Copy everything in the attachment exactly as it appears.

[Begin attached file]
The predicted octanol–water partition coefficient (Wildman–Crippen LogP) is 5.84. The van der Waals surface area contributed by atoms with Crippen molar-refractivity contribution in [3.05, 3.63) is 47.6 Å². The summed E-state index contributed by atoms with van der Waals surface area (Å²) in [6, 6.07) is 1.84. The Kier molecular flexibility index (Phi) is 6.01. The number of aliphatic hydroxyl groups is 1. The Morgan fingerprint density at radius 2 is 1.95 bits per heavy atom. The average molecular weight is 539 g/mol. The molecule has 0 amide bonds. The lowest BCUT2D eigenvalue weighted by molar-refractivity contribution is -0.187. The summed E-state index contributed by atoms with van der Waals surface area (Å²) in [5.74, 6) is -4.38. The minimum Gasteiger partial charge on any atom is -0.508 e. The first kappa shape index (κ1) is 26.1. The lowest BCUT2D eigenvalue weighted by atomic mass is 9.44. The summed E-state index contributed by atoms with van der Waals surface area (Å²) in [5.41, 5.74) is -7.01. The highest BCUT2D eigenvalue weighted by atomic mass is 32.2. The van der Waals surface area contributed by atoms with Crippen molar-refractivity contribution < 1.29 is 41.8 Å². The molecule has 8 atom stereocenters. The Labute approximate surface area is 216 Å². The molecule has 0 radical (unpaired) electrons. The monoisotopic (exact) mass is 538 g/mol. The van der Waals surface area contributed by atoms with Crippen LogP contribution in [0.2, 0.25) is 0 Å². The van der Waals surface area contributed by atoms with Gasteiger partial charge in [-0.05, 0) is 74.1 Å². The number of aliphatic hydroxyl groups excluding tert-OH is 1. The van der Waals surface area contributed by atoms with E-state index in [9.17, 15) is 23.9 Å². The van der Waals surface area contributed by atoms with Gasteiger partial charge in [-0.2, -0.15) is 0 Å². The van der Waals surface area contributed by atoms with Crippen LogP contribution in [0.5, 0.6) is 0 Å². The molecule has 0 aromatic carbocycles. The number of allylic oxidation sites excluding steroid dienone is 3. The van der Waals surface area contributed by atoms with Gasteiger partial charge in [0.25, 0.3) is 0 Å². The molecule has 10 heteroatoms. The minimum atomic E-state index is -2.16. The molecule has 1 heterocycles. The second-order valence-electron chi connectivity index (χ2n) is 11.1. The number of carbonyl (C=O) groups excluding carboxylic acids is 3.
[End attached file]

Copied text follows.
The predicted octanol–water partition coefficient (Wildman–Crippen LogP) is 5.84. The van der Waals surface area contributed by atoms with Crippen molar-refractivity contribution in [3.05, 3.63) is 47.6 Å². The summed E-state index contributed by atoms with van der Waals surface area (Å²) in [6, 6.07) is 1.84. The Kier molecular flexibility index (Phi) is 6.01. The number of aliphatic hydroxyl groups is 1. The Morgan fingerprint density at radius 2 is 1.95 bits per heavy atom. The average molecular weight is 539 g/mol. The molecule has 0 amide bonds. The lowest BCUT2D eigenvalue weighted by molar-refractivity contribution is -0.187. The summed E-state index contributed by atoms with van der Waals surface area (Å²) in [5.74, 6) is -4.38. The minimum Gasteiger partial charge on any atom is -0.508 e. The first kappa shape index (κ1) is 26.1. The lowest BCUT2D eigenvalue weighted by atomic mass is 9.44. The summed E-state index contributed by atoms with van der Waals surface area (Å²) in [5.41, 5.74) is -7.01. The highest BCUT2D eigenvalue weighted by atomic mass is 32.2. The van der Waals surface area contributed by atoms with Crippen molar-refractivity contribution < 1.29 is 41.8 Å². The molecule has 8 atom stereocenters. The Labute approximate surface area is 216 Å². The molecule has 0 radical (unpaired) electrons. The monoisotopic (exact) mass is 538 g/mol. The van der Waals surface area contributed by atoms with Crippen LogP contribution in [0.2, 0.25) is 0 Å². The van der Waals surface area contributed by atoms with Gasteiger partial charge in [-0.05, 0) is 74.1 Å². The number of aliphatic hydroxyl groups excluding tert-OH is 1. The van der Waals surface area contributed by atoms with E-state index in [9.17, 15) is 23.9 Å². The van der Waals surface area contributed by atoms with Gasteiger partial charge in [-0.2, -0.15) is 0 Å². The van der Waals surface area contributed by atoms with Crippen LogP contribution in [0.5, 0.6) is 0 Å². The molecule has 0 aromatic carbocycles. The number of allylic oxidation sites excluding steroid dienone is 3. The van der Waals surface area contributed by atoms with Gasteiger partial charge in [0.25, 0.3) is 0 Å². The molecule has 10 heteroatoms. The minimum atomic E-state index is -2.16. The molecule has 1 heterocycles. The second-order valence-electron chi connectivity index (χ2n) is 11.1. The number of carbonyl (C=O) groups excluding carboxylic acids is 3.